I mean, by “micro-level”, the everyday, mundane, the job choice, the spouse choice, the hobby choice, the choice of church, friends, community, investments, movies, skiing lodge, cell phone…suddenly there are a lot of holes that aren’t not addressed by any theology. The teachings of neither Paul nor Jesus dictate to us exactly how to deal with the lesbian couple that want to adopt a child, who claim to know the Lord, mind you. Do we cut them off from the body? Do we bear their burdens? Do we chastise them? Where do you think they should go? Or what about the teenage girl who was raped and sexually abused by her father, an elder in the church, who routinely recited the Lord’s prayer while forcing himself upon her? Those people that would even consider listening to the traditional language of church is becoming a smaller circle in this country, and it is incumbent upon all believers to be “missional” (as Peter Ong mentioned earlier) and “incarnational”. Doing so, I think doesn’t necessarily mess with your macro-theology. It may mess with your micro-theology, your everyday, how do I speak to others, how do they hear me, where do I hang out, where do they hang out, this kind of thinking.

    When I view postmodern ways of approaching the culture, it’s very grassroots and is almost “open-source” in the way they digest knowledge and information. This does not however, mean that they discard “centrality of Christ”, but in a certain sense, they are looking to bring Christ out to the margins as well. And here again, I think that the “conversation” is not on the macro-level, but on the micro, precisely because the conservative church has not spoken to this as they could have. Remember most churches are operating from a survival mentality, not an equipping and apostolic sense. Therefore, the church has more often asked people to come in, but not go out. A large degree of what I see coming from postmodern dissatisfaction is not necessarily with the theology, but rather with the church itself.

  10. Billy Park says:

    Since Peter said “that is enough” for one week, I’ll get back to you in a few days after Easter. David, I appreciate your thoughtfulness and thanks for adding the link to my new website – reformingconversation.wordpress.com. Talk to you next week.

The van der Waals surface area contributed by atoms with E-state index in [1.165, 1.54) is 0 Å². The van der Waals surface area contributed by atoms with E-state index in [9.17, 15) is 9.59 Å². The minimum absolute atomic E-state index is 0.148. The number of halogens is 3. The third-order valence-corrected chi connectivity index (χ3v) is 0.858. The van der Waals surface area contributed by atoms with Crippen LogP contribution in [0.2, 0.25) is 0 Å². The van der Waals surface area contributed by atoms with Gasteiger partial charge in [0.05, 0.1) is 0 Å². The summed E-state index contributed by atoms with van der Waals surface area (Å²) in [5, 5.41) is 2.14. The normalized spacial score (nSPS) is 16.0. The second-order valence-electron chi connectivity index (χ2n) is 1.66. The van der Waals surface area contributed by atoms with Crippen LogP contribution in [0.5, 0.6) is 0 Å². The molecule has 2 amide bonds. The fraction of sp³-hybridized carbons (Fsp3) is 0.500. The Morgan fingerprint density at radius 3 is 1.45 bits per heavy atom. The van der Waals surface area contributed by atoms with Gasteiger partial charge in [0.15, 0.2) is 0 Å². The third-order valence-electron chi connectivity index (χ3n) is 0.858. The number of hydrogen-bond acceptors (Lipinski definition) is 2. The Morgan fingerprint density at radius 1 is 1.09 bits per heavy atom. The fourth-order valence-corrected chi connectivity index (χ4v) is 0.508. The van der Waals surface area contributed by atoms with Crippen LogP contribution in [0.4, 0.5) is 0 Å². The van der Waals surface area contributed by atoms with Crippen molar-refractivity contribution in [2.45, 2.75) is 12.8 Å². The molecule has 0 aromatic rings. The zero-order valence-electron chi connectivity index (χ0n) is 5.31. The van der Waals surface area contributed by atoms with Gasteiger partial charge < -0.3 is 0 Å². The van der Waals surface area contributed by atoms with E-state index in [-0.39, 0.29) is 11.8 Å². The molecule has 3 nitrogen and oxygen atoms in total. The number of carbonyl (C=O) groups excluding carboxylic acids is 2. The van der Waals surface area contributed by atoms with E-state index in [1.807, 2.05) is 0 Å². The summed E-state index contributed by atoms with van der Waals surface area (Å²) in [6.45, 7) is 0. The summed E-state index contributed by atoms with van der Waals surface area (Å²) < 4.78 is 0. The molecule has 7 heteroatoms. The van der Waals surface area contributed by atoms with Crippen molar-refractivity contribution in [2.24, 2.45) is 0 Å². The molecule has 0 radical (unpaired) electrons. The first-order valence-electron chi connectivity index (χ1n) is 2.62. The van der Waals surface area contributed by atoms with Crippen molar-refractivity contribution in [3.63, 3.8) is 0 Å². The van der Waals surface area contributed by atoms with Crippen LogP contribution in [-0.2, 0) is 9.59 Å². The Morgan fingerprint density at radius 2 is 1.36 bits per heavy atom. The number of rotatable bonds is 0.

11. BReyes-Chow says:

    You know, it sounds like there may be enough “diversity” for us to get together and hold our own Asian American version of, “Church in Emerging Culture: Five Perspectives.” We could meet up at some emergent event or some other time/place . . . hmmmmm . . . anyone interested?

  12. djchuang says:

    Wow, I really missed out for not blogging more during Holy Week. 🙂 Good to see the surge of conversation here, and I hope to see it continue. I’ll do my part, amidst single parenting this week.

    Billy, thanks for the gracious invitation to dialogue further about these matters. Having been one of the more active Asian American participants in the emergent church conversation, one of the very few, in fact, I think I can speak about what I see as a “friend of emergent.” I agree with you that it is a conversation, a network, and a smattering of critique against established theologies, and that it is not a “legitimate theology”. I think that is fair, from what I can tell, emergent is not plotting its course to develop nor to prescribe a new theology.

    My main reaction to Tim Challie’s observation about his first live experience with McLaren is that it seemed to be more descriptive of his strong personal opinion, than a fair representation of what McLaren asserts. I don’t think McLaren could read that description and nod his head saying that Tim’s description really resonates. A telltale sign for me is the word “hate” — that is so uncharacteristic of McLaren.

    Dr. Craig Carter was at the same event as Tim, and at
    http://politicsofthecross.blogspot.com/2006/03/secret-message-of-jesus-by-brian.html
    offers a considerably more fair assessment (tho’ based on his latest book): “This book has to be read as a tract for inquirers, not as a carefully nuanced work in dogmatics for other scholars, pastors and people with some training in theology.” … “Brian is a great story-teller. This is a great advantage if you are trying to preach or talk to postmodern people. And I’m convinced that Brian’s main gift is evangelism.” … “Brian does a good job of showing that there is no opposition between Jesus and Paul and that Paul is just as concerned about the kingdom of God as Jesus is. This is crucial because the unity of the NT hangs on this point.”

  13. djchuang says:

    Bruce, good to hear you’ve been part of AADVENT. I got to meet Laura Mariko Cheifetz, the coordinator for AADVENT, last November, and we didn’t get to chat at length about the program. I’m glad to hear it’s a solid deal! Would love to see and hear more of what’s happening with it..

    As for having a face-to-face conversation at a conference somewhere, I’m game — that’d be a fun deal for me, for sure. We can just call a date/time and hang out for a weekend, or find a conference of mutual interest and double-up on the venue.

Trackbacks

  1. djchuang.com says:

    Growing Healthy Asian American Churches, 7

    This blog-based book discussion of Growing Healthy Asian American Churches will continue with Chapter 6, Hospitable Households: Evangelism, a pivotal chapter about how churches can grow through relationships rather than programs.
    Evangelism has become …

  2. […] This conversation certainly deserves more attention than being a series of comments to this post. While it started as an impromptu interview with DJ Chuang about how he came to be more open to the notion of Emerging Church, subsequent comments have really been exploring polemically how emerging church is poor man's theology or whether it is a valid reaction to traditional church. […]